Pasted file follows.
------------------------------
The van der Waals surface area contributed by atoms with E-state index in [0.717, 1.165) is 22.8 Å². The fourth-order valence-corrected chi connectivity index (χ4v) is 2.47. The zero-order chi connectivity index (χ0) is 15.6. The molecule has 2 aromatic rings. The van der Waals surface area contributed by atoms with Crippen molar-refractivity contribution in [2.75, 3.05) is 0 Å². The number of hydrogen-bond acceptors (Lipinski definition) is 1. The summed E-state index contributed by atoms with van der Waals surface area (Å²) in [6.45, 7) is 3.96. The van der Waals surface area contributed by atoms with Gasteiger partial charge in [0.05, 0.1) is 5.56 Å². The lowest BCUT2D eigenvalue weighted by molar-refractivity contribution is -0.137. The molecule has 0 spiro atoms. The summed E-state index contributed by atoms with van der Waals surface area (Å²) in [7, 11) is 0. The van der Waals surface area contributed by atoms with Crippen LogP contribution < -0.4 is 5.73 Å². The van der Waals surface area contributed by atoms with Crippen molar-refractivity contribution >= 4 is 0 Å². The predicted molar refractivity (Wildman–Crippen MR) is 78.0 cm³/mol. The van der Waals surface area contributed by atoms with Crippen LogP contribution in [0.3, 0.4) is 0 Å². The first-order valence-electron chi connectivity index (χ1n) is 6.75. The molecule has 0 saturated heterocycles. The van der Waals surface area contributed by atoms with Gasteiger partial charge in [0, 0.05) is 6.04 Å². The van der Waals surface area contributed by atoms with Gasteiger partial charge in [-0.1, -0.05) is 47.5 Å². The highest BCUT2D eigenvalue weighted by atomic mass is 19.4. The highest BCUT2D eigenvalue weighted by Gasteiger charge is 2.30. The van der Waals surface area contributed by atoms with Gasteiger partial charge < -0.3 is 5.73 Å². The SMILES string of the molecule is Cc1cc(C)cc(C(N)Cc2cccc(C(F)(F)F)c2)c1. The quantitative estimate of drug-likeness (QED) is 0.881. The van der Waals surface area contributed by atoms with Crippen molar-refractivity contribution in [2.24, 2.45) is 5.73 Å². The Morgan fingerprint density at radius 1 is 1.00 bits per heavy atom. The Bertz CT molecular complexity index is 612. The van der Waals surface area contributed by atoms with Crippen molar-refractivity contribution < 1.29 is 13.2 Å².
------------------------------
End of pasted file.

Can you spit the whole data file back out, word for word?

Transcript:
The van der Waals surface area contributed by atoms with E-state index in [0.717, 1.165) is 22.8 Å². The fourth-order valence-corrected chi connectivity index (χ4v) is 2.47. The zero-order chi connectivity index (χ0) is 15.6. The molecule has 2 aromatic rings. The van der Waals surface area contributed by atoms with Crippen molar-refractivity contribution in [2.75, 3.05) is 0 Å². The number of hydrogen-bond acceptors (Lipinski definition) is 1. The summed E-state index contributed by atoms with van der Waals surface area (Å²) in [6.45, 7) is 3.96. The van der Waals surface area contributed by atoms with Gasteiger partial charge in [0.05, 0.1) is 5.56 Å². The lowest BCUT2D eigenvalue weighted by molar-refractivity contribution is -0.137. The molecule has 0 spiro atoms. The summed E-state index contributed by atoms with van der Waals surface area (Å²) in [7, 11) is 0. The van der Waals surface area contributed by atoms with Crippen LogP contribution < -0.4 is 5.73 Å². The van der Waals surface area contributed by atoms with Crippen molar-refractivity contribution >= 4 is 0 Å². The predicted molar refractivity (Wildman–Crippen MR) is 78.0 cm³/mol. The van der Waals surface area contributed by atoms with Crippen LogP contribution in [0.3, 0.4) is 0 Å². The first-order valence-electron chi connectivity index (χ1n) is 6.75. The molecule has 0 saturated heterocycles. The van der Waals surface area contributed by atoms with Gasteiger partial charge in [0, 0.05) is 6.04 Å². The van der Waals surface area contributed by atoms with Gasteiger partial charge in [-0.1, -0.05) is 47.5 Å². The highest BCUT2D eigenvalue weighted by atomic mass is 19.4. The highest BCUT2D eigenvalue weighted by Gasteiger charge is 2.30. The van der Waals surface area contributed by atoms with Gasteiger partial charge < -0.3 is 5.73 Å². The SMILES string of the molecule is Cc1cc(C)cc(C(N)Cc2cccc(C(F)(F)F)c2)c1. The quantitative estimate of drug-likeness (QED) is 0.881. The van der Waals surface area contributed by atoms with Crippen molar-refractivity contribution in [2.24, 2.45) is 5.73 Å². The Morgan fingerprint density at radius 1 is 1.00 bits per heavy atom. The Bertz CT molecular complexity index is 612. The van der Waals surface area contributed by atoms with Crippen molar-refractivity contribution < 1.29 is 13.2 Å².